Great Reads to Wrap and Unwrap
Merle Rubin. Merle Rubin regularly reviews literature and contemporary fiction ., The Christian Science Monitor
Some coffee-table books are more substantive and sustaining than others. In The Gardens of Spain, landscape architect and author Consuelo Correcher describes the richly various legacies - from Greco-Roman to Islamic - that have nourished Spanish horticulture, with its patios, fountains, pools, terraces, and appetite for cultivating rare and exotic plants.
Beautiful color photographs amply illustrate the horticulture and architectural delights of the Iberian peninsula, from the magnificent palace gardens of La Alhambra to the misty vales of Galicia and the sun-drenched patios of Cordoba. Settings for spiritual mediation, botanical experimentation, private recreation, or public display, these gardens are things of beauty in themselves and may also furnish ideas to gardeners far beyond the borders of Spain.
Many born in the American South - and many who've never set foot below the Mason-Dixon line - are fascinated by the region. Whether or not one shares this fascination, one cannot fail to be impressed by the thoughtfully selected writings, painting, and photographs assembled by Lisa Howorth in The South: A Treasury of Art and Literature.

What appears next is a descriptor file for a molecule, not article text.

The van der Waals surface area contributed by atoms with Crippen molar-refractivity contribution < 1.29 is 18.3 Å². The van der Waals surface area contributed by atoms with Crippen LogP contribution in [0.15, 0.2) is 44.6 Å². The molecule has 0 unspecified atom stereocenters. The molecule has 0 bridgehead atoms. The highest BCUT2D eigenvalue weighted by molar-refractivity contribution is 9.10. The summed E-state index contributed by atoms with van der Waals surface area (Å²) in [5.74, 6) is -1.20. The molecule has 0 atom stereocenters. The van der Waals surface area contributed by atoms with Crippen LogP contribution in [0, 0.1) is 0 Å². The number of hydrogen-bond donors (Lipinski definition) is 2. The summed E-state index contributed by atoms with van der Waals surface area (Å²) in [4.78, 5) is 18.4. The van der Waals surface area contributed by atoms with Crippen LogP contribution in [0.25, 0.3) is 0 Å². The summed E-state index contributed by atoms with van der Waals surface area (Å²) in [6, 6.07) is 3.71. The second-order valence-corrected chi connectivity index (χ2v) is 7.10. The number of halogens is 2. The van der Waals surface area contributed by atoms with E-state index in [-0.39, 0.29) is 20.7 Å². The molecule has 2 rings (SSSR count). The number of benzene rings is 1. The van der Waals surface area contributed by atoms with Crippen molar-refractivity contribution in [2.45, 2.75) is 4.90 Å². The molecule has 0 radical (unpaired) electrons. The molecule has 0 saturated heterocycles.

From pre-colonial explorers to present-day humorist, the voices and visions in these pages represent an astonishing range of viewpoints and experiences: Alexis de Tocqueville's horrified account of trigger-happy "Southern justice," Frederick Douglass's scathing portrait of his degenerate former "master," song lyrics like "Train Whistle Blues" and "I'll Fly Away," fiction by William Faulkner, Mark Twain, Eudora Welty, and Richard Wright, plus memoirs, speeches, diaries, cartoons, and quilts. There's enough humor, sadness, passion, ugliness, and beauty here to interest even a Yankee.
In an age of photo-ops and sound bites, the live spoken word still has power to change minds, hearts, and history. …